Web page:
Friday, May 31, 2019

Balaam's Ass

It has become fashionable to discount the connections between liturgical dramas of the middle ages and the outdoor mystery plays that developed somewhat later. However, the mystery plays showing Balaam, Balaack, and the prophets retain clear echos of plays performed inside churches during earlier eras.

A 13th-century Latin liturgical drama, Ordo Prophetarum, shows a procession of prophets, including Isaiah, Jeremiah, Daniel, Moses, David, and Habakkuk, all foretelling the coming of Christ. They are followed by the Gospel figures Elizabeth and John the Baptist, as well as pagan authorities thought to have foretold the life of Jesus, including Virgil, Nebuchadnezzar, and the Sibyl of Cumae. After Simeon (another figure from the New Testament) speaks, the play moves to the story of Balaam.

You'll find the story of Balaam and his ass in chapter 22 of The Book of Numbers. He was a pagan prophet who King Balaack hired to curse the Israelites, but God sent an angel to stop him before he could curse the chosen people. Though Balaam couldn't see the angel, his donkey could and refused to go any further. Ordo Prophetarum tells the story this way:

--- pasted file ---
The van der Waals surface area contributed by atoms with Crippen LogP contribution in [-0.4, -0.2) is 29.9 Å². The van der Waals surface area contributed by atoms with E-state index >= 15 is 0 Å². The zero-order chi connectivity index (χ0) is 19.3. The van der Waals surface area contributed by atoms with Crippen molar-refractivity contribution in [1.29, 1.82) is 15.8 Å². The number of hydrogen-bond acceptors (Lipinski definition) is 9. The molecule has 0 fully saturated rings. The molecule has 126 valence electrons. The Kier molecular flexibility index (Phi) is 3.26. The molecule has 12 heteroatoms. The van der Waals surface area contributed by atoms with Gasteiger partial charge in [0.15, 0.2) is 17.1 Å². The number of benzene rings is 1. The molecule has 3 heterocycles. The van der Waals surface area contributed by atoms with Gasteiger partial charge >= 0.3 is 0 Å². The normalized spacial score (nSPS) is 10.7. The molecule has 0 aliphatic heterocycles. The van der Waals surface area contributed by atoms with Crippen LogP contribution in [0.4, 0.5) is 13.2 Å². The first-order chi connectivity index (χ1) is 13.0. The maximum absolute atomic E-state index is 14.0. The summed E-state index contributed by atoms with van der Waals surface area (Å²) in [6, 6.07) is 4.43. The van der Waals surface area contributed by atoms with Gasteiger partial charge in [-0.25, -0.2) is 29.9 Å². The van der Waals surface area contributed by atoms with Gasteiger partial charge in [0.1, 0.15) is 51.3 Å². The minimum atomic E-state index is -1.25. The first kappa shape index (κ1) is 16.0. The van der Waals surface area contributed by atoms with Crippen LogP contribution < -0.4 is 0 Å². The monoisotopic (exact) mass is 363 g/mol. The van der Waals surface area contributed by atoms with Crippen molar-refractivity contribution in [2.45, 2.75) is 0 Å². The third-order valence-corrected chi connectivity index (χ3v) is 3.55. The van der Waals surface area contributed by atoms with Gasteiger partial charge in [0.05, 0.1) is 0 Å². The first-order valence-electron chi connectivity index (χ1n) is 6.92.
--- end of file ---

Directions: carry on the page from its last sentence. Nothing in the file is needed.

Here let an angel come with a sword. Balaam beats his ass, and when it fails to go forward, he says in anger:

          Why do you stand still, ass?
          Obstinate beast!
          Now the spurs shall tear
          Your ribs and entrails.

A boy underneath the ass answers:

          An angel with a sword
          Whom I see standing in the way
          Keeps me from going on;
          I fear lest I be killed.

Variations of this play appear in manuscripts from Rouen and Limoges, so it appears to have been somewhat popular throughout Europe. A 15th-century mystery play from the Chester Cycle is quite similar. In it, Balaam calls out:

          Goe forth, Burnell! Goe forth, goe!
          What the dyvell! my asse will not goe!
          Served me she never soe.
               What sorrow so her dose nye?

After he beats her, the ass speaks, saying:

          Maister, thou dost evell, witterly,
          So good an ass as me to nye!
          Now hast thou beaten me thry,
               That beare the thus aboute.

In the Chester play, the procession of prophets occurs after the ass scene. Again, it starts with Isaiah, followed this time by Ezekiel, Jeremiah, Jonah, David, Joel, and Micah. It certainly has differences from the older liturgical dramas, but there seems to be a connection, nonetheless.